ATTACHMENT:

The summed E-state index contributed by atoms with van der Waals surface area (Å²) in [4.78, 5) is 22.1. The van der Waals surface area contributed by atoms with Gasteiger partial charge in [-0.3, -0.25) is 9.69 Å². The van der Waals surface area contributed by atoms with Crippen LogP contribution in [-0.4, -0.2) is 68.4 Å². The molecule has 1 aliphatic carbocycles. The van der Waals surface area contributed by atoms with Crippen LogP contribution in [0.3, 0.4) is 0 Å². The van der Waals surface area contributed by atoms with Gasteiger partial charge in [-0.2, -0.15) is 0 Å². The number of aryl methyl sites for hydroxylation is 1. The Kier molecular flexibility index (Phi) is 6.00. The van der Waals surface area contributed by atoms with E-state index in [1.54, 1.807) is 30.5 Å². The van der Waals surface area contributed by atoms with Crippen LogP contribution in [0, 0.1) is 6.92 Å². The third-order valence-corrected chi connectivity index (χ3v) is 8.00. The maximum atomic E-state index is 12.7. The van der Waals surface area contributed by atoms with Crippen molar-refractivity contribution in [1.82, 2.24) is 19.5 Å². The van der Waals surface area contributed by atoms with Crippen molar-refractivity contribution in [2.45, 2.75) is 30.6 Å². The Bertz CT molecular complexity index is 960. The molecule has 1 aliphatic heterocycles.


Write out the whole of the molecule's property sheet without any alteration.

The summed E-state index contributed by atoms with van der Waals surface area (Å²) in [4.78, 5) is 22.1. The van der Waals surface area contributed by atoms with Gasteiger partial charge in [-0.3, -0.25) is 9.69 Å². The van der Waals surface area contributed by atoms with Crippen LogP contribution in [-0.4, -0.2) is 68.4 Å². The molecule has 1 aliphatic carbocycles. The van der Waals surface area contributed by atoms with Crippen LogP contribution in [0.3, 0.4) is 0 Å². The van der Waals surface area contributed by atoms with Gasteiger partial charge in [-0.2, -0.15) is 0 Å². The number of aryl methyl sites for hydroxylation is 1. The Kier molecular flexibility index (Phi) is 6.00. The van der Waals surface area contributed by atoms with E-state index in [1.54, 1.807) is 30.5 Å². The van der Waals surface area contributed by atoms with Crippen LogP contribution in [0, 0.1) is 6.92 Å². The third-order valence-corrected chi connectivity index (χ3v) is 8.00. The maximum atomic E-state index is 12.7. The van der Waals surface area contributed by atoms with Crippen molar-refractivity contribution in [1.82, 2.24) is 19.5 Å². The van der Waals surface area contributed by atoms with Crippen molar-refractivity contribution in [2.45, 2.75) is 30.6 Å². The Bertz CT molecular complexity index is 960. The molecule has 1 aliphatic heterocycles.